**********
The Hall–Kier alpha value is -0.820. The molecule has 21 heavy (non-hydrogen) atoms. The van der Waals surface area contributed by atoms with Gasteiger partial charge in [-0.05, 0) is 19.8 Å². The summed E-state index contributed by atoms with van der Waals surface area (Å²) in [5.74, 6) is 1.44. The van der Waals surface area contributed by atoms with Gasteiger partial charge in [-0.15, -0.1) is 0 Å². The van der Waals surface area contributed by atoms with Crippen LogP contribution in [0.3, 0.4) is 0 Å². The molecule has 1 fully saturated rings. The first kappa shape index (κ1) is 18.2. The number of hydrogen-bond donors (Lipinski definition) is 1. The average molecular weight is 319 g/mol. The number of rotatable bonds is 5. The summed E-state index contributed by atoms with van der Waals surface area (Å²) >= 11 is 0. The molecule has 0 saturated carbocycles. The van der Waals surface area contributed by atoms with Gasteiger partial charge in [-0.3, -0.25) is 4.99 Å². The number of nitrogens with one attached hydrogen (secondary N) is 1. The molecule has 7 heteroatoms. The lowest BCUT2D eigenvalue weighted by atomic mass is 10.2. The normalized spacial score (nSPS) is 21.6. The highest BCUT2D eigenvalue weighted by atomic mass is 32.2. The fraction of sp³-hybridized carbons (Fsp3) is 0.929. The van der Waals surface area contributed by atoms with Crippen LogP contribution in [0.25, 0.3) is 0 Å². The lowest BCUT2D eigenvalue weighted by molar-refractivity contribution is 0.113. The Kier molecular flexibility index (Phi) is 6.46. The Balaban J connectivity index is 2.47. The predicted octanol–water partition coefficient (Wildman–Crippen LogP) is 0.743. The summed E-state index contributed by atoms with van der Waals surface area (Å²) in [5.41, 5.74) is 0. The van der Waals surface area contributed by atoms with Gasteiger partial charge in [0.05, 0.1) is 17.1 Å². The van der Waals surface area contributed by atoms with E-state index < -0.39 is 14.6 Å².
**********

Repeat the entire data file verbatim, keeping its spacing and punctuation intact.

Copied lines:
The Hall–Kier alpha value is -0.820. The molecule has 21 heavy (non-hydrogen) atoms. The van der Waals surface area contributed by atoms with Gasteiger partial charge in [-0.05, 0) is 19.8 Å². The summed E-state index contributed by atoms with van der Waals surface area (Å²) in [5.74, 6) is 1.44. The van der Waals surface area contributed by atoms with Gasteiger partial charge in [-0.15, -0.1) is 0 Å². The van der Waals surface area contributed by atoms with Crippen LogP contribution in [0.3, 0.4) is 0 Å². The molecule has 1 fully saturated rings. The first kappa shape index (κ1) is 18.2. The number of hydrogen-bond donors (Lipinski definition) is 1. The average molecular weight is 319 g/mol. The number of rotatable bonds is 5. The summed E-state index contributed by atoms with van der Waals surface area (Å²) >= 11 is 0. The molecule has 0 saturated carbocycles. The van der Waals surface area contributed by atoms with Gasteiger partial charge in [-0.3, -0.25) is 4.99 Å². The number of nitrogens with one attached hydrogen (secondary N) is 1. The molecule has 7 heteroatoms. The lowest BCUT2D eigenvalue weighted by atomic mass is 10.2. The normalized spacial score (nSPS) is 21.6. The highest BCUT2D eigenvalue weighted by atomic mass is 32.2. The fraction of sp³-hybridized carbons (Fsp3) is 0.929. The van der Waals surface area contributed by atoms with Crippen LogP contribution in [0.25, 0.3) is 0 Å². The lowest BCUT2D eigenvalue weighted by molar-refractivity contribution is 0.113. The Kier molecular flexibility index (Phi) is 6.46. The Balaban J connectivity index is 2.47. The predicted octanol–water partition coefficient (Wildman–Crippen LogP) is 0.743. The summed E-state index contributed by atoms with van der Waals surface area (Å²) in [5.41, 5.74) is 0. The van der Waals surface area contributed by atoms with Gasteiger partial charge in [0.05, 0.1) is 17.1 Å². The van der Waals surface area contributed by atoms with E-state index < -0.39 is 14.6 Å².